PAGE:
Thursday, May 19, 2016
An E.coli Detector May be in Your Hands Soon
Hand-held device that can be used to detect a variety of pathogens—including foodborne pathogens like E. coli—at all stages in the food supply chain, from fields to restaurants may be available soon.
Monday, May 16, 2016
Fructose Alters Hundreds of Brain Genes
UCLA scientists report that diet rich in omega-3 fatty acids can reverse the damage.
Tuesday, April 26, 2016
Study Yields the Key to Effective Personalized Medicine
A team of UCLA bioengineers and surgeons has taken a major step toward making personalized medicine a reality.
Monday, April 11, 2016
Tracking RNA in Live Cells
Technique may open doors to new treatments for many conditions, from cancer to autism.
Friday, March 18, 2016
Cat Stem Cell Therapy Gives Humans Hope
By the time Bob the cat came to the UC Davis veterinary hospital, he had used up most of his nine lives.
Monday, February 08, 2016
Crowdfunding the Fight Against Cancer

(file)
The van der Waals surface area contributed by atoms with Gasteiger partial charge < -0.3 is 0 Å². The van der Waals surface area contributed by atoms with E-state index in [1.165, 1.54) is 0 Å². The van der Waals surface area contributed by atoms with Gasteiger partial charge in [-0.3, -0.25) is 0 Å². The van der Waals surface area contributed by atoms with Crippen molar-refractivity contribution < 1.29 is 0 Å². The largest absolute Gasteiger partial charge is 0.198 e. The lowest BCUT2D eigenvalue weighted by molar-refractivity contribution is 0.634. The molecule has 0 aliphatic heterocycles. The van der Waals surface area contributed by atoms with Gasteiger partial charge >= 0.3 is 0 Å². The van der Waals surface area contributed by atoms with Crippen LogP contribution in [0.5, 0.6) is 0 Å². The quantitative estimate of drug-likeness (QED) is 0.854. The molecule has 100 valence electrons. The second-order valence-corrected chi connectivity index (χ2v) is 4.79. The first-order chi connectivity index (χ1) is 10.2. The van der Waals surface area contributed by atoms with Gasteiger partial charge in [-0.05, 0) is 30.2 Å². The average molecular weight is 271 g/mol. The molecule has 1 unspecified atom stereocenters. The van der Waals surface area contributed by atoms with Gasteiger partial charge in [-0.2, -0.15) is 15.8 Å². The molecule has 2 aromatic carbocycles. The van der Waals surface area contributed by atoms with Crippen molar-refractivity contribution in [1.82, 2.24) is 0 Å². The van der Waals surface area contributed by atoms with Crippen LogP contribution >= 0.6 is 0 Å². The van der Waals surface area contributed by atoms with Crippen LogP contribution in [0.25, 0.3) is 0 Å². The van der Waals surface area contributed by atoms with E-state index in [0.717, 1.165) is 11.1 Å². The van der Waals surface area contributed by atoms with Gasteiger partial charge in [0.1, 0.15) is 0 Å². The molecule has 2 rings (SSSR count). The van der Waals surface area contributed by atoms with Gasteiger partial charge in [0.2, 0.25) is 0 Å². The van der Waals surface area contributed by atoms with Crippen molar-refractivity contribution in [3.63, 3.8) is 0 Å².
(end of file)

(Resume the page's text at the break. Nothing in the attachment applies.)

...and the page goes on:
From budding social causes to groundbreaking businesses to the next big band, crowdfunding has helped connect countless worthy projects with like-minded people willing to support their efforts, even in small ways. But could crowdfunding help fight cancer?
Monday, February 08, 2016
Toxic Pollutants Found in Fish Across the World's Oceans
Scripps researchers' analysis shows highly variable pollutant concentrations in fish meat.
Friday, January 29, 2016
Scientific News
Big Genetics in BC: The American Society for Human Genetics 2016 Meeting
Themes at this year's meeting ranged from the verification, validation, and sharing of data, to the translation of laboratory findings into actionable clinical results.
Stem Cells in Drug Discovery
Potential Source of Unlimited Human Test Cells, but Roadblocks Remain.
Automated Low Volume Dispensing Trends
Gain a better understanding of the current and future market requirements for fully automated LVD systems.